By Jeanine Moyer
Sharbot Lake, ON – Five years ago, Mike Mckenzie set out to make delicious food.
His distinguished taste for salami and smoked meats, combined with his drive to acquire meat-making skills led to the creation of Seed to Sausage, a meat processing, retail and distribution company in Sharbot Lake, a small Frontenac County village north of Kingston.
Mckenzie follows his own suite of guidelines – to make the most delicious food he can, prioritize quality and consistency, source certified humanely raised meat and local products, and use as few additives as possible. These business and product requirements have quickly become the recipe to success for Seed to Sausage.
Building the business took time. Before settling in Eastern Ontario, Mckenzie’s travels and love of meat saw him sampling salami wherever he went, refining his taste and preferences. Continue reading
This week’s story comes to us from the Agricultural Adaptation Council.
By Lilian Schaer
Toronto – A not-for-profit food business incubator in Toronto is helping entrepreneurs get their fledgling food companies off the ground.
Food Starter offers food prep, processing, packaging and storage facilities to industry entrants at a reduced rate, as well as courses to teach entrepreneurs about key aspects of the food industry, like food safety, regulatory compliance, labelling, accounting, marketing, business management and human resources.
The Toronto Food Business Incubator partnered with the City of Toronto to access funding from Growing Forward 2 to develop and launch Food Starter in November 2015.
“A lot of people here are good at recipes but don’t know about all the other things needed to run a food business,” explains Carlos Correia, Food Starter’s Facility Manager. “We cover all aspects of business development to give them information they didn’t know existed but would be road block to keep them from moving forward.” Continue reading
Rob and Maryjo Tait of Celtic Ridge Farms
By Jeanine Moyer for AgInnovation Ontario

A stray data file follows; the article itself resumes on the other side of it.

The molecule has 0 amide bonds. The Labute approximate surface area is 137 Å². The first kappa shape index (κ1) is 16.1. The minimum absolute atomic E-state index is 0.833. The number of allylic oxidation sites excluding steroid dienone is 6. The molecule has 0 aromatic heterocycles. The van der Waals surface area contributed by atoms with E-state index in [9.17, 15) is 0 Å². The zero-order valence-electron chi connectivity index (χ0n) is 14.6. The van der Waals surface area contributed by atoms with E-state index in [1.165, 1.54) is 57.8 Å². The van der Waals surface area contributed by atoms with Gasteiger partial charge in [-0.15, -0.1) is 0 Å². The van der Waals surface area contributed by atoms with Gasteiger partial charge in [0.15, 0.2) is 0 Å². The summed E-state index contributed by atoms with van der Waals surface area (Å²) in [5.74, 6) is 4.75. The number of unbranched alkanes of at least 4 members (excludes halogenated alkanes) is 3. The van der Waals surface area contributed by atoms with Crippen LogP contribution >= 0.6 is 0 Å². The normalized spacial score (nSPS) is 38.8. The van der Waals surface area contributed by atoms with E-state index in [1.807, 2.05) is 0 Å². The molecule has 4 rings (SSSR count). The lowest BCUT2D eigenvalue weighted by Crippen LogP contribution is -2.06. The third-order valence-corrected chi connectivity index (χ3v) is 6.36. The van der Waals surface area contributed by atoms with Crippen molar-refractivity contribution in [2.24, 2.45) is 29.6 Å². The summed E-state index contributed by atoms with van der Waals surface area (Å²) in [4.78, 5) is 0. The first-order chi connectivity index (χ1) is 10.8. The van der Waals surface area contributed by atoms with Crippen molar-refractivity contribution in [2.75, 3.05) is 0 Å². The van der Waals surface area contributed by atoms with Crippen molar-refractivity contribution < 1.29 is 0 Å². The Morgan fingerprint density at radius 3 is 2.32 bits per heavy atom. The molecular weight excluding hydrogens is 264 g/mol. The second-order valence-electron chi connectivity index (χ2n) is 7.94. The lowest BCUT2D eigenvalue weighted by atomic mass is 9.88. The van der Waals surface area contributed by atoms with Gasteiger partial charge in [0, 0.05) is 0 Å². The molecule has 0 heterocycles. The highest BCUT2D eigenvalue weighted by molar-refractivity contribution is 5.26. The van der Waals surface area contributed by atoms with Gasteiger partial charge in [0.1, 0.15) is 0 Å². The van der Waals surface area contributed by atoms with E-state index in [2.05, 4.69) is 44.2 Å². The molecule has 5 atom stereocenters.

Dutton – Ontario beef farmers are taking ‘local’ online to reach new customers.
Farm to City, a new marketing model with a web-based ordering system, is opening up direct-to-customer marketing opportunities for beef farmers such as Rob and Maryjo Tait, of Celtic Ridge Farms.
The young farm family recently launched the online ordering system and was thrilled by the response from customers.
“We knew our farm meat products needed an online presence,” said Rob. “Our customers are shopping, researching and sharing their food experiences online. The Farm to City online model is attracting new customers and opening up new opportunities for us.” Continue reading
By Jeanine Moyer for AgInnovation Ontario
Guelph – The key to better health is through our gut. At least that’s what Dr. Emma Allen-Vercoe, Associate Professor at the University of Guelph, has concluded from her research on the human gut microbiota ecosystem.
It’s a big term but simply put, microbiota is a collection of microbes found within the gut. And those microbes are important, because they’re strongly linked to the overall health of a human or animal.
Dr. Allen-Vercoe’s latest research is applying what she’s learned about the human gut microbiota to pigs to enhance the gut system and improve the overall health of the animal. Because just like humans, better health means less disease and less antibiotic use.
“Our goal is to reduce the use of antibiotics in pigs,” says Dr. Allen-Vercoe. “If we can naturally improve an animal’s health by colonizing its gut with healthy microbes, the animal’s overall health will improve and reduce the need for antibiotic treatments.” Continue reading
By AgInnovation Ontario
Toronto – When you go to a restaurant for an expensive dinner, you expect that you’re going to get exactly what you ordered.
But what if the restaurant or its supplier substituted your sword fish for a cheaper product like tilapia and didn’t tell you? The products might be similar in taste and appearance, leaving you misled about what you really paid for.
The same problem can exist in poultry. Consumers and importers expecting to purchase fresh chicken raised by Canadian farmers could potentially be deceived into buying meat from older laying hens (called spent fowl) that are a by-product of egg production.
While birds called broiler chickens are raised for meat consumption and are the product most frequently found in meat counters, spent hens will also be processed once their egg laying productivity declines. Their meat, which can be tougher and stronger tasting, is used for processed products like soups, patties, nuggets, or deli meats. Continue reading